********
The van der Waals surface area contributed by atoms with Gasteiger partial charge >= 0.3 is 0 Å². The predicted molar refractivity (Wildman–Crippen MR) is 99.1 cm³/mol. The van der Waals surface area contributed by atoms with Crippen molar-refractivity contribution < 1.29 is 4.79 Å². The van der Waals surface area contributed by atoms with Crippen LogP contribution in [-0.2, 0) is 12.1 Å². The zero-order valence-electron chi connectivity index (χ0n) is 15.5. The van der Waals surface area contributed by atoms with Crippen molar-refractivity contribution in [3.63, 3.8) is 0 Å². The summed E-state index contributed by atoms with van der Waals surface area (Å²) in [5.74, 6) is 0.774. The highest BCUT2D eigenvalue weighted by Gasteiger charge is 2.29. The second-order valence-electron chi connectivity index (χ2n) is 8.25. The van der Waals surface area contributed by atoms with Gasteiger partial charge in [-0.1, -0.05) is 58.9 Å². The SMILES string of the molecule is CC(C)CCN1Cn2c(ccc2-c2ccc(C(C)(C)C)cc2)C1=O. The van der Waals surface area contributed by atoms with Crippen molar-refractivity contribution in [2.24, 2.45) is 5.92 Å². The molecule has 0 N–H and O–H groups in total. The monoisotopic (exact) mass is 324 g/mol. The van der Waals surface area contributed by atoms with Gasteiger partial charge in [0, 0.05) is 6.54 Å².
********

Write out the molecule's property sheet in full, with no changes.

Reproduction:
The van der Waals surface area contributed by atoms with Gasteiger partial charge >= 0.3 is 0 Å². The predicted molar refractivity (Wildman–Crippen MR) is 99.1 cm³/mol. The van der Waals surface area contributed by atoms with Crippen molar-refractivity contribution < 1.29 is 4.79 Å². The van der Waals surface area contributed by atoms with Crippen LogP contribution in [-0.2, 0) is 12.1 Å². The zero-order valence-electron chi connectivity index (χ0n) is 15.5. The van der Waals surface area contributed by atoms with Crippen molar-refractivity contribution in [3.63, 3.8) is 0 Å². The summed E-state index contributed by atoms with van der Waals surface area (Å²) in [5.74, 6) is 0.774. The highest BCUT2D eigenvalue weighted by Gasteiger charge is 2.29. The second-order valence-electron chi connectivity index (χ2n) is 8.25. The van der Waals surface area contributed by atoms with Gasteiger partial charge in [-0.1, -0.05) is 58.9 Å². The SMILES string of the molecule is CC(C)CCN1Cn2c(ccc2-c2ccc(C(C)(C)C)cc2)C1=O. The van der Waals surface area contributed by atoms with Crippen molar-refractivity contribution in [2.24, 2.45) is 5.92 Å². The molecule has 0 N–H and O–H groups in total. The monoisotopic (exact) mass is 324 g/mol. The van der Waals surface area contributed by atoms with Gasteiger partial charge in [0, 0.05) is 6.54 Å².